Academic journal article North American Journal of Psychology

Jumping to Negative Impressions Again: The Role of Pessimism, Information Valence, and Need for Cognitive Closure in Impression Formation

Academic journal article North American Journal of Psychology

Jumping to Negative Impressions Again: The Role of Pessimism, Information Valence, and Need for Cognitive Closure in Impression Formation

Article excerpt

Impression formation is the process of putting together individual pieces of information about a person to form a whole impression (Rosenthal-Stott, Dicks, & Fielding, 2015). Research on first impressions is important; when meeting someone for the first time, people often want to make a lasting, respectable first impression that is free of ambiguity. There are many variables that influence impression formation, including the valence of the event, information that is disclosed by the target, the timing of the disclosure in the interaction, whether the target disclosing the information is responsible for the event (Jones & Gordon, 1972), and whether the person making the evaluative judgment has a pessimistic or optimistic attributional style (Goodmon, Kelly, Mauldin, & Young, 2015).

The valence of information disclosed has a significant impact on impression formation (Collins & Miller, 1994; Goodmon et al., 2015; Jones & Gordon, 1972). For example, Jones and Gordon (1972) had participants rate the likability of a target person (advisee) who was having their first advising meeting with their academic advisor in which the advisee talked about past life events. The target either mentioned a good fortune (e.g., earning an academic scholarship or inheritance of money) or a bad fortune (e.g., being expelled for cheating or going through a parents' divorce) and whether they were responsible for the event. They determined that the disclosure of negative information has a negative impact on impression formation, causing individuals to rate people who disclose negative information lower than those who disclose positive information (Runge & Archer, 1981). They also found that it is better for a person to disclose negative information early on when they are responsible for the event, but better to disclose a bad fortune later when they are not responsible. Their findings demonstrate that negative impressions are difficult to modify (Hargie, 2006; Mann & Ferguson, 2015), and that after learning negative information, people have a very difficult time setting it aside and listening to new evidence (Hargie & Dickson, 2004). People pay more attention to negative information, and upon hearing said information, demonstrate a confirmation bias by ignoring contradictory information, even if it is positive (Hargie, 2006).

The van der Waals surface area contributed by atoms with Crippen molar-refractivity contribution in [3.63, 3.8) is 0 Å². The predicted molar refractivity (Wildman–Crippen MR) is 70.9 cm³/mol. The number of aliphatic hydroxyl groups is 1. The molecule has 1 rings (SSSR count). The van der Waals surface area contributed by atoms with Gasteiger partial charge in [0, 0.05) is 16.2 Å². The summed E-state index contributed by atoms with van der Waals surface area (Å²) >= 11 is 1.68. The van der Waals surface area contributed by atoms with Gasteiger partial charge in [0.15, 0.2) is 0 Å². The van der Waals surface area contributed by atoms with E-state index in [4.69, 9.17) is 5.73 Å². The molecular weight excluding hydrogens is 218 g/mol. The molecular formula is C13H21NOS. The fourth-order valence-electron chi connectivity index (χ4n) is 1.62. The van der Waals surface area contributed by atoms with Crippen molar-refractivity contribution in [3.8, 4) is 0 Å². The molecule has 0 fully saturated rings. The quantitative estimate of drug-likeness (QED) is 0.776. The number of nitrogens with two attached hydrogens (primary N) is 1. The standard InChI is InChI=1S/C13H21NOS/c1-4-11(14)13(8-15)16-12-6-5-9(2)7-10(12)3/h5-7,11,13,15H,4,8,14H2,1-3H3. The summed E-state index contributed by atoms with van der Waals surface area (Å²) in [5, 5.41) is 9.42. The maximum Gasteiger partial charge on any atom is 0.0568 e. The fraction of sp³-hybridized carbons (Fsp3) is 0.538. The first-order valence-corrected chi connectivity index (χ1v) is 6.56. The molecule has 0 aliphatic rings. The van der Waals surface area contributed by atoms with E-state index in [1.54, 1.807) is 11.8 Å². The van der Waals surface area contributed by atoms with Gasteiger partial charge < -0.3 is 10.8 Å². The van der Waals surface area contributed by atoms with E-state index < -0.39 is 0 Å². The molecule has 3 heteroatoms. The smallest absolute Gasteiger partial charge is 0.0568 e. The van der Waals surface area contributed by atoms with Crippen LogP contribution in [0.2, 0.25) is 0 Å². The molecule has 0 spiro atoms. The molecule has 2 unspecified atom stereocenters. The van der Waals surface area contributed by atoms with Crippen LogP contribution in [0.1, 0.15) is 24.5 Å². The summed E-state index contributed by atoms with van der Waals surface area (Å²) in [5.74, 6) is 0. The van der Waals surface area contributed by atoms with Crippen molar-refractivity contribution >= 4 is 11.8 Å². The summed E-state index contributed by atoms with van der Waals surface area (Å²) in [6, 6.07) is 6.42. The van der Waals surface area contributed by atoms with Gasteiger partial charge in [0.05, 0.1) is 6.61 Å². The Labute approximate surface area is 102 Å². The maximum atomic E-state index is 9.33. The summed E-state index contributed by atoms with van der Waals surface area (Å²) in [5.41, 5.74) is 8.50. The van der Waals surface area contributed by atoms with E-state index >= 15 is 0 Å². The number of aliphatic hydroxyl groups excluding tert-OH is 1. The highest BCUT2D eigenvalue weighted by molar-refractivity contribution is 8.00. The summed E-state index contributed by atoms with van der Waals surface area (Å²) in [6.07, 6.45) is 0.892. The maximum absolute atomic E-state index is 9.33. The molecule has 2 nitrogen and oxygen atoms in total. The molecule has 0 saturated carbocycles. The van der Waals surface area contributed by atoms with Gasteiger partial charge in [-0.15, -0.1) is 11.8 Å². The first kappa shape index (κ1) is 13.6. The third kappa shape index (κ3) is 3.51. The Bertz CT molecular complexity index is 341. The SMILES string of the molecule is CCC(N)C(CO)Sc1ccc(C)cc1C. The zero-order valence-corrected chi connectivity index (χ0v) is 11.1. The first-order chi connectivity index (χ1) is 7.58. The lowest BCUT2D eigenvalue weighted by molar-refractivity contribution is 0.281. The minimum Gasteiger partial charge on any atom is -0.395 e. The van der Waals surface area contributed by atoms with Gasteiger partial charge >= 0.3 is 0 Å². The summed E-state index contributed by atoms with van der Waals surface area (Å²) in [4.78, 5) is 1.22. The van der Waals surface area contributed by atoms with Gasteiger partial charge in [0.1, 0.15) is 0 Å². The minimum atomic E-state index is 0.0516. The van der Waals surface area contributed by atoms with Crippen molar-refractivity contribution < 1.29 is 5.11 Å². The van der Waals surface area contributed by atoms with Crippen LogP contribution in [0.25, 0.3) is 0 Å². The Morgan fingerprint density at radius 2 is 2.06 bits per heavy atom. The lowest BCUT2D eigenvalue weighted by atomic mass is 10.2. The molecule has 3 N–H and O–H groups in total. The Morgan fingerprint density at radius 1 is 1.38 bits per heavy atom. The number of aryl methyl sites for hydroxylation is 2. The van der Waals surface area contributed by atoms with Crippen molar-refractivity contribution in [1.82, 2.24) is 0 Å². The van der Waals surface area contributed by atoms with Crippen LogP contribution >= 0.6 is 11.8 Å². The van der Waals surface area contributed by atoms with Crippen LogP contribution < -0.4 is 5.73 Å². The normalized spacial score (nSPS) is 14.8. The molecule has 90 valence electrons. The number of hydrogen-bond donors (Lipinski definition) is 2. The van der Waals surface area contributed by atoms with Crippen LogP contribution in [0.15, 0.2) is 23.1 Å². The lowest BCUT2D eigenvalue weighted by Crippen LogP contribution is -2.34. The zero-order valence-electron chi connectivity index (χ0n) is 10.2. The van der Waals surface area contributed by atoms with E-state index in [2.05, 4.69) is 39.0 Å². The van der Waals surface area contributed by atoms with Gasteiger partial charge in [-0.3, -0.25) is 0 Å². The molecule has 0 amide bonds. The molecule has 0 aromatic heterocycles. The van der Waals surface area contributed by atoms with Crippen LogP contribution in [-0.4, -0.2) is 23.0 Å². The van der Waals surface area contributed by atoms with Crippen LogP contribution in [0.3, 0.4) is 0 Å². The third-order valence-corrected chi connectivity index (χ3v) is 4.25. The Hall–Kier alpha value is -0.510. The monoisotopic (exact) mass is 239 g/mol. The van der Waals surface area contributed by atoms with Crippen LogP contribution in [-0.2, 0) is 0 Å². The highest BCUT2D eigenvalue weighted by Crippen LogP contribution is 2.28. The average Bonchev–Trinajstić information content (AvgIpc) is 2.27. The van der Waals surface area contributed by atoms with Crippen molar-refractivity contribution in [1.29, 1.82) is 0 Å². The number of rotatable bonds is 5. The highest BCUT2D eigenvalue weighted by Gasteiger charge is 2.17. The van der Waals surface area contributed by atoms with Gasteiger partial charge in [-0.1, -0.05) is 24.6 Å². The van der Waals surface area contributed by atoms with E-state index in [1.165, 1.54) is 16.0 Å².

Goodmon et al., (2015) replicated the previously described findings and extended the study to determine how impression formation varied as a function of the evaluators' attributional style (i.e., whether someone is pessimistic or optimistic), a subject characteristic that is related to one's cognitive expectancies about the future (Barnett & Martinez, 2015), as well as their evaluations of the causes of good and bad events (Peterson, 2000; Peterson, Park, & Seligman, 2005; Reivich & Gillham, 2003; Seligman, 1990). Using a methodological paradigm similar to Jones and Gordon (1972), they found that, compared to optimistic participants, pessimists gave lower likability ratings for targets who revealed responsibility for a certain academic event, regardless of the event's valence (positive/good fortune or negative/bad fortune). Interestingly, Goodmon and colleagues (2015) found no significant difference in likability ratings between optimists who read about a target who revealed a negative incident and pessimists who read about a target who revealed a positive incident. This last result suggests that when a person is being evaluated by a pessimist, they are already on a lower playing field than if they were being evaluated by an optimist.

One reason for this lack of difference between pessimists who rated targets who reveal positive events and optimists who rated targets who reveal negative events may have to do with the different attributions optimists and pessimists make regarding how permanent (or temporary), pervasive/global (or specific), and internal (or external) causes are. …

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